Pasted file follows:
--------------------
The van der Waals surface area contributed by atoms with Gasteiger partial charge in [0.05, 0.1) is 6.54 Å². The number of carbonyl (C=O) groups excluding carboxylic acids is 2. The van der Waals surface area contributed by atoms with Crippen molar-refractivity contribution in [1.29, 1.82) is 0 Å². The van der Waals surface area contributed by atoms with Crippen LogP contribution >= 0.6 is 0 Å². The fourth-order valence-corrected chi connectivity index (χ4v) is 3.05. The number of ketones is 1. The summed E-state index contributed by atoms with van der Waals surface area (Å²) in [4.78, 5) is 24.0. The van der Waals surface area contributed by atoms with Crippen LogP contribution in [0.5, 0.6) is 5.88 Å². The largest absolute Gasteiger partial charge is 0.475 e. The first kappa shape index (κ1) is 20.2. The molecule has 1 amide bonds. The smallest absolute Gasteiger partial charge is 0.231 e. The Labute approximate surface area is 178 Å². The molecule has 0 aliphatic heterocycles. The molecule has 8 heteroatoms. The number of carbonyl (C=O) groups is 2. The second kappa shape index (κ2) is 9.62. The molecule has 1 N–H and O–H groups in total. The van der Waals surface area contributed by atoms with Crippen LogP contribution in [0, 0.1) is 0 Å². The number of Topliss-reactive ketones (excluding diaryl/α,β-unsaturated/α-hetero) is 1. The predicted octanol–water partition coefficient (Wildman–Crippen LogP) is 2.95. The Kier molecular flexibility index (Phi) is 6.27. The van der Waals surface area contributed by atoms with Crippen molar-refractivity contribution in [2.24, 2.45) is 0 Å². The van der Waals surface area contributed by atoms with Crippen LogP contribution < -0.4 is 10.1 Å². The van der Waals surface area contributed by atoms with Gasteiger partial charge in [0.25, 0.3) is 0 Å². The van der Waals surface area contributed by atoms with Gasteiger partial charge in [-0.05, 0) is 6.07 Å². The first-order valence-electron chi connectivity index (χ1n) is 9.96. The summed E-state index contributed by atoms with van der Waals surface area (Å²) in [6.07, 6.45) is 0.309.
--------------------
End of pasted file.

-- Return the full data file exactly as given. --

The van der Waals surface area contributed by atoms with Gasteiger partial charge in [0.05, 0.1) is 6.54 Å². The number of carbonyl (C=O) groups excluding carboxylic acids is 2. The van der Waals surface area contributed by atoms with Crippen molar-refractivity contribution in [1.29, 1.82) is 0 Å². The van der Waals surface area contributed by atoms with Crippen LogP contribution >= 0.6 is 0 Å². The fourth-order valence-corrected chi connectivity index (χ4v) is 3.05. The number of ketones is 1. The summed E-state index contributed by atoms with van der Waals surface area (Å²) in [4.78, 5) is 24.0. The van der Waals surface area contributed by atoms with Crippen LogP contribution in [0.5, 0.6) is 5.88 Å². The largest absolute Gasteiger partial charge is 0.475 e. The first kappa shape index (κ1) is 20.2. The molecule has 1 amide bonds. The smallest absolute Gasteiger partial charge is 0.231 e. The Labute approximate surface area is 178 Å². The molecule has 0 aliphatic heterocycles. The molecule has 8 heteroatoms. The number of carbonyl (C=O) groups is 2. The second kappa shape index (κ2) is 9.62. The molecule has 1 N–H and O–H groups in total. The van der Waals surface area contributed by atoms with Crippen LogP contribution in [0, 0.1) is 0 Å². The number of Topliss-reactive ketones (excluding diaryl/α,β-unsaturated/α-hetero) is 1. The predicted octanol–water partition coefficient (Wildman–Crippen LogP) is 2.95. The Kier molecular flexibility index (Phi) is 6.27. The van der Waals surface area contributed by atoms with Crippen molar-refractivity contribution in [2.24, 2.45) is 0 Å². The van der Waals surface area contributed by atoms with Crippen LogP contribution < -0.4 is 10.1 Å². The van der Waals surface area contributed by atoms with Gasteiger partial charge in [0.25, 0.3) is 0 Å². The van der Waals surface area contributed by atoms with Gasteiger partial charge in [-0.05, 0) is 6.07 Å². The first-order valence-electron chi connectivity index (χ1n) is 9.96. The summed E-state index contributed by atoms with van der Waals surface area (Å²) in [6.07, 6.45) is 0.309.